“Since gastrointestinal complications are so broad, you will see these types of complications in really any oncology setting,” ONS member Kara Freedman, MS, RN, AGCNS-BC, PCCN, OCN®, clinical nurse specialist in ambulatory GI surgery/medicine at Memorial Sloan Kettering Cancer Center in New York, NY, told Jaime Weimer, MSN, RN, AGCNS-BS, AOCNS®, oncology clinical specialist at ONS, during a discussion about managing gastrointestinal complications. You can earn free NCPD contact hours after listening to this episode and completing the evaluation linked below.
Music Credit: “Fireflies and Stardust” by Kevin MacLeod
Licensed under Creative Commons by Attribution 3.0
Earn 0.75 contact hours of nursing continuing professional development (NCPD) by listening to the full recording and completing an evaluation at myoutcomes.ons.org by July 21, 2025. The planners and faculty for this episode have no relevant financial relationships with ineligible companies to disclose. ONS is accredited as a provider of NCPD by the American Nurses Credentialing Center’s Commission on Accreditation.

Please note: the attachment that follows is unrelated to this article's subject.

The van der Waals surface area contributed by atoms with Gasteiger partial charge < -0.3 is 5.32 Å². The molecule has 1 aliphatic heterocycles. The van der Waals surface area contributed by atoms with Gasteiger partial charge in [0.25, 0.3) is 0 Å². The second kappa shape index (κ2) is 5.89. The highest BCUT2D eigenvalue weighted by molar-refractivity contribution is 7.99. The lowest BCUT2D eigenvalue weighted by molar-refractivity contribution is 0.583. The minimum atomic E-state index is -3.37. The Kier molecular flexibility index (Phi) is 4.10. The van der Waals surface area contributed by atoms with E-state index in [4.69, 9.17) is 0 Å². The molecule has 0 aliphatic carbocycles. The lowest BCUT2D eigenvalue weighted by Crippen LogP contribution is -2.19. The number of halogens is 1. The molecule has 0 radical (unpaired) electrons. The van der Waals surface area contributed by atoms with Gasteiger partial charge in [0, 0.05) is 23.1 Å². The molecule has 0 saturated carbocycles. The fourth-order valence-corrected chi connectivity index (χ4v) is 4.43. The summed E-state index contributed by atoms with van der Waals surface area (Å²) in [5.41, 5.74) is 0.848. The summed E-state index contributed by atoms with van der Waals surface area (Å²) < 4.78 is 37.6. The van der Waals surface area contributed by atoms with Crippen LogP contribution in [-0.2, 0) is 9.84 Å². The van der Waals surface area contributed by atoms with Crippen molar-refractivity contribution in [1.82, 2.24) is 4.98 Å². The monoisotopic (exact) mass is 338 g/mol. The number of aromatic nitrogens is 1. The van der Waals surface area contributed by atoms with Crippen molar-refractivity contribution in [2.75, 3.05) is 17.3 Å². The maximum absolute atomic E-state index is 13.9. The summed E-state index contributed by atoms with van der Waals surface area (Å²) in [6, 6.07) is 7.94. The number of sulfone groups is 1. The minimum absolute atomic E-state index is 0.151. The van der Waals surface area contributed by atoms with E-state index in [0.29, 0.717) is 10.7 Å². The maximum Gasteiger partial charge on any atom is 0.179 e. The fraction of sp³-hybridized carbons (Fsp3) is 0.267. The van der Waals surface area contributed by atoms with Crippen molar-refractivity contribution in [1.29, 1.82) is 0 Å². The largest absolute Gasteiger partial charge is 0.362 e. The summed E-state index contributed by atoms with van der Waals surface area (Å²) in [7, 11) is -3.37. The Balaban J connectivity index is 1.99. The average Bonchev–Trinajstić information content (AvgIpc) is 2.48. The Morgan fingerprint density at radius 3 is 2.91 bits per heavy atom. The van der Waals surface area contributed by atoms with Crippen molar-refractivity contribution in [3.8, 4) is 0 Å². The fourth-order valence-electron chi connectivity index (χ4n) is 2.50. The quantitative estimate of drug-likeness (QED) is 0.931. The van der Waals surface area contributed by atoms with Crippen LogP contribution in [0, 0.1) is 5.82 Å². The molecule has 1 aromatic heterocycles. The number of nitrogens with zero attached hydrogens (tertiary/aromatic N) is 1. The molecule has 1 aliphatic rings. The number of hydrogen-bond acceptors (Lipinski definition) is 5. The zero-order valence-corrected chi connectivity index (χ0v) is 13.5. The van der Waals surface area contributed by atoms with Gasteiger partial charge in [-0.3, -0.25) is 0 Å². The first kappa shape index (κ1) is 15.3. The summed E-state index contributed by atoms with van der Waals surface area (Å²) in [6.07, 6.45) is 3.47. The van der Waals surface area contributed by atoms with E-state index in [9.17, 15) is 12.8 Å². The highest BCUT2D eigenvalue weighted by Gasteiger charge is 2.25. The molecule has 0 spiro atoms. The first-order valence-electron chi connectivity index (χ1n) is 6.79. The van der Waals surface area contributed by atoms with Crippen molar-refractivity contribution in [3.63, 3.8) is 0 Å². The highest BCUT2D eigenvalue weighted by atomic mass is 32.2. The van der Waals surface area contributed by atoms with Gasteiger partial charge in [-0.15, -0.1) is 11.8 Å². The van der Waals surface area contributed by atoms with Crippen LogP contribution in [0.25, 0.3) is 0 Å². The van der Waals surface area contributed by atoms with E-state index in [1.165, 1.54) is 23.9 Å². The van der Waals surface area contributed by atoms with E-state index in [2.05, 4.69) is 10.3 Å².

Learning outcome: The learner will report an increase in knowledge related to gastrointestinal symptom management.
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Highlights From Today’s Episode
“Preparing our patients, not scaring the daylights out of them, but preparing them for what to expect and really when to contact us, not to wait until it gets too severe so that it’s even harder to treat. We really do want to make sure we’re driving this home when we’re educating our patients.” Timestamp (TS) 17:52
“As nurses, we know dietary suggestions that we can give them, but if we are finding a patient needs a little more help, reaching out to our local dietician could really help benefit the patient in a positive way.” TS 24:12
“It takes a village. You know, we are not siloed by ourselves caring for these patients. The patient will benefit from the more support that we give them.” TS 39:05
“There are many other issues and problems that occur, other than nausea and vomiting, for these patients with cancer. This can not only affect their weight and their nutritional status but their overall quality of life as well. It’s really important to make sure we are looking at the whole patient.” TS 39:58